Néstor Osorio, president of the UN Economic and Social Council (ECOSOC), has informed delegations that Sudan — whose leader is wanted for genocide by the International Criminal Court — would chair the humanitarian affairs segment of its annual session. A sharp protest by Canada, the US, and the EU has now sparked further consultations. Click here for details.
The welcome new outrage by Western diplomats over the UN’s legitimizing of Sudan discredits earlier attempts by several UN players to minimize Khartoum’s political victory.
When UN Watch first protested Sudan’s November election to ECOSOC, Human Rights Watch’s Peggy Hicks — in a bizarre move for a human rights activist clearly opposed to genocide in Darfur — rushed to Twitter to downplay the move.
Hicks, herself a former UN human rights official, sought to stem outrage over Sudan’s election by challenging UN Watch’s description of ECOSOC as a top UN body dealing with human rights.
Hicks’ pleas for everyone to just calm down over the election of Omar Al-Bashir’s genocidal regime were echoed the same day by the Ted Turner-funded UN Dispatch, a blog dedicated to knee-jerk apologetics for UN abuses, in a post entitled “No, Sudan Was Not Elected to ‘Top Human Rights Body’“.
What both Hicks and UN Dispatch declined to mention is that (a) ECOSOC is the sole principal organ under the UN Charter mandated to adopt resolutions for the purpose of promoting respect for, and observance of, human rights and fundamental freedoms; (b) ECOSOC exercises regulatory oversight of human rights groups, with — as Human Rights Watch well knows — the final appellate power to decide which NGOs can participate at the UN Human Rights Council; (c) ECOSOC adopts resolutions on subjects ranging from Internet freedom to female genital mutilation; and (d) ECOSOC decides which nations sit on, among others, the UN Commission for Social Development, the Commission on the Status of Women, the Committee on Economic, Social and Cultural Rights, the Executive Board of the UN Children’s Fund and the Executive Board of the UN Entity for Gender Equality and the Empowerment of Women. And of course this week we now also learn that (e) ECOSOC (and potentially Sudan) oversees humanitarian matters. If that’s not a top UN human rights body, we don’t know what is.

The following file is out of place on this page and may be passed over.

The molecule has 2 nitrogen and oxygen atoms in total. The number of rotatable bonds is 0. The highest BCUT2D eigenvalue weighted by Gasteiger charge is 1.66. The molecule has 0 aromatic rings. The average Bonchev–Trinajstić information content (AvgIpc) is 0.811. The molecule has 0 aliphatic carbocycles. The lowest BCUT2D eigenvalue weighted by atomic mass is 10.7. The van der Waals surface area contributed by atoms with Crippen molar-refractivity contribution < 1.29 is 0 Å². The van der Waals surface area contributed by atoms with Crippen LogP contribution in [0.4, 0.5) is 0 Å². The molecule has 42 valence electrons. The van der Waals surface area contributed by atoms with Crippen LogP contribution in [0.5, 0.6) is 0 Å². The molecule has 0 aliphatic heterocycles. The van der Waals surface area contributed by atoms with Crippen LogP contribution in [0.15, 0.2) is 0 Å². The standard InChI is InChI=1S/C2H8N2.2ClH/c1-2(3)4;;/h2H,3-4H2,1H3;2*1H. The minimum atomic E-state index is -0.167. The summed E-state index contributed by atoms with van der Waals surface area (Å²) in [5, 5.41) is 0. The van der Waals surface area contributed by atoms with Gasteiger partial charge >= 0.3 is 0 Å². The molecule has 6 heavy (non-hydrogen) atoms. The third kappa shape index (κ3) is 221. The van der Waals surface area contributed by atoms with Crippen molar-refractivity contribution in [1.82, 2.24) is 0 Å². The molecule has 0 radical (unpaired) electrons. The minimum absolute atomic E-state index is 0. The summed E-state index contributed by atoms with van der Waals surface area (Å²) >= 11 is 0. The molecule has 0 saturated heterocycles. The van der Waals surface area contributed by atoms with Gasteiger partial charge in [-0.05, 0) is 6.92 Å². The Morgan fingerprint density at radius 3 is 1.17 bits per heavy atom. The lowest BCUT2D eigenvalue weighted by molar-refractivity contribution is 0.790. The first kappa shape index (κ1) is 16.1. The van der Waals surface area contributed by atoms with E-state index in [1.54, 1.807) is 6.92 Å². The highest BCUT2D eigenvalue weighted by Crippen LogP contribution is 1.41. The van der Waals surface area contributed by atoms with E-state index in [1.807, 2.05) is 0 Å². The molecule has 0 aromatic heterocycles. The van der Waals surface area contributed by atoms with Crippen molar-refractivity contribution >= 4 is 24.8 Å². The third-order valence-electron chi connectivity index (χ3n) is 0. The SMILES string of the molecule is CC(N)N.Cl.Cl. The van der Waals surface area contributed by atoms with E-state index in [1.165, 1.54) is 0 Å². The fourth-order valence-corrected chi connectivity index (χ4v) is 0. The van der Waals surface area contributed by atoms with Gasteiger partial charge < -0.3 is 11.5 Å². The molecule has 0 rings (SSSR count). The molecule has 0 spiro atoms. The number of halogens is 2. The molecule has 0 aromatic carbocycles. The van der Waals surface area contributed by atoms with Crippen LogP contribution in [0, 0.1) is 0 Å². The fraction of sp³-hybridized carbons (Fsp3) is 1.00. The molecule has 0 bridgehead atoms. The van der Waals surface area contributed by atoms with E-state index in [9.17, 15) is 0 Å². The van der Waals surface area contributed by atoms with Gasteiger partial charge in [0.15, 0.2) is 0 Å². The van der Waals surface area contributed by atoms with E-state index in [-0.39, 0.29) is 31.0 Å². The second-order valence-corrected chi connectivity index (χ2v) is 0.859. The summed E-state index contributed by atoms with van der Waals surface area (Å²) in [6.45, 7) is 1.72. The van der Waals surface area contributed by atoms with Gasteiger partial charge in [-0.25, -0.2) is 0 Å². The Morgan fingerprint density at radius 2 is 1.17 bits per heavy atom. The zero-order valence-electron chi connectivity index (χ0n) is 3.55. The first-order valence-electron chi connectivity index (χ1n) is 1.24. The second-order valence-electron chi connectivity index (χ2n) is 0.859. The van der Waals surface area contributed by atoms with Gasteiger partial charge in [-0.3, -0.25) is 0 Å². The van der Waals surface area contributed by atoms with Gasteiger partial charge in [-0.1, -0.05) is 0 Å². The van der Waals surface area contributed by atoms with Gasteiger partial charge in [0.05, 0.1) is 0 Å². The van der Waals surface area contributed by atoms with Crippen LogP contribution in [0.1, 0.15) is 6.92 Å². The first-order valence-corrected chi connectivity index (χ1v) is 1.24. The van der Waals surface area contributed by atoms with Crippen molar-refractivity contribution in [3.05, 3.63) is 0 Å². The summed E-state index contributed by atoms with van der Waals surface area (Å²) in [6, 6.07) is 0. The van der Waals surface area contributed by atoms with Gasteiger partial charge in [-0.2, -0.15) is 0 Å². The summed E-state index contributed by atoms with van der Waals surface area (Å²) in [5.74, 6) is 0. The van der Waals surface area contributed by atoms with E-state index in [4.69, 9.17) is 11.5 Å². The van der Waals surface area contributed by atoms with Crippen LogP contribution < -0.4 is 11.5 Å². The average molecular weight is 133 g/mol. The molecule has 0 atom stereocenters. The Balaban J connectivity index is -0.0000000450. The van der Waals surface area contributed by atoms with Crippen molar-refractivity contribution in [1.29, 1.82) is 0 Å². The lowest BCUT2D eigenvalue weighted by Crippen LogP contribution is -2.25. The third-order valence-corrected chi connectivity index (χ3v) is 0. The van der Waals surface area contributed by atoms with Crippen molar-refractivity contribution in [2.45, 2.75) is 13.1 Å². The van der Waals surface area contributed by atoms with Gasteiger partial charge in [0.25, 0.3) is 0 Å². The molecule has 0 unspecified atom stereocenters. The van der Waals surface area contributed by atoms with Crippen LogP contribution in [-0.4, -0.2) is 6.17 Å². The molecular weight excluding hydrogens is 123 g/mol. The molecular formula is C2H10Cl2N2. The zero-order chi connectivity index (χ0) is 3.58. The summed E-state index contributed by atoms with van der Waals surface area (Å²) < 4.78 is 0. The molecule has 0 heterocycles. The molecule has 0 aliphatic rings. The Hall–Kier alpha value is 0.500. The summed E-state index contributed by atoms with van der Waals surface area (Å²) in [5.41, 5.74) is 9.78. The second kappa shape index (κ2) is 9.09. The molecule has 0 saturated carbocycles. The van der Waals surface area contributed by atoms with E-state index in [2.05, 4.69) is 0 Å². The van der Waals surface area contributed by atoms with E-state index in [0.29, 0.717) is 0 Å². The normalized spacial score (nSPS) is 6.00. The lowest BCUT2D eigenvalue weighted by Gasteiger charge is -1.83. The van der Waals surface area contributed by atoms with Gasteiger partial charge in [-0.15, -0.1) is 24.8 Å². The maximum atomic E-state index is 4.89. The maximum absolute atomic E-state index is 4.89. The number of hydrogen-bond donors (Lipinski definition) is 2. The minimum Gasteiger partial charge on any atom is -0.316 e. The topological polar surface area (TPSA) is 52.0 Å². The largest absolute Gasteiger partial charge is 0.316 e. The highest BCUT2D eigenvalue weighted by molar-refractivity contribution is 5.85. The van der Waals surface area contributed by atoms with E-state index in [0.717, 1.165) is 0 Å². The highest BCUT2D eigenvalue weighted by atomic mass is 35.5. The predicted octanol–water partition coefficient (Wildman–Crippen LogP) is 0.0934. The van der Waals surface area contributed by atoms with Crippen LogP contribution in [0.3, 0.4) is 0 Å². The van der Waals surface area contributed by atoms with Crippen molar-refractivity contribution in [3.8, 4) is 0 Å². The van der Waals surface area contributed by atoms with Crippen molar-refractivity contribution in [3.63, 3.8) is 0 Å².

That UN insiders would be the ones to describe all of this as insignificant is inconsistent and ironic. That they would scramble for arguments to defend the UN’s elevation of a murderous regime is simply sad.
While it’s nice to now see democracies finally speaking out, when we exposed Sudan’s election to ECOSOC in November, the only country to condemn it was Canada, in a statement from Foreign Minister John Baird. (Because only 17 countries voted against Sudan, it means that at least 10 of the EU’s 27 member states were among the 176 that elected Sudan, even though they are treaty-bound to arrest its leader for genocide.)
And when in January ECOSOC went on to elect Sudan as its Vice-President, country delegates were silent. Mia Farrow and UN Watch were the first to protest.
In response, however, US representative Joe Torsella did tweet his disappointment — but, like Hicks, attempted to quiet concerns by downplaying the election as merely “ceremonial.”
What Ambassador Torsella meant by this term is far from clear given that all decisions of the UN human rights system are declaratory, non-binding and carry purely moral weight. It’s all “ceremonial.”
But if the election of Sudan is a mere trifle, well then so are all the UN human rights resolutions which US diplomats work so hard to adopt.
But they are not a trifle. Words matter. Messages sent by the world’s highest international bodies, which resonate globally, matter.
And that simple reality was recognized when Western diplomats belatedly did the right thing by pushing back over ECOSOC’s despicable attempt to place Sudan in charge of humanitarian affairs.
Let’s hope they win. And if Qaddafi could get finally kicked out of the UNHRC, why can’t we also remove Sudan from ECOSOC entirely?
Urgent Debate on Belarus: The United Nations Cannot Say It Didn’t Know Testimony before the UN Human Rights Council, delivered by UN Watch Executive Director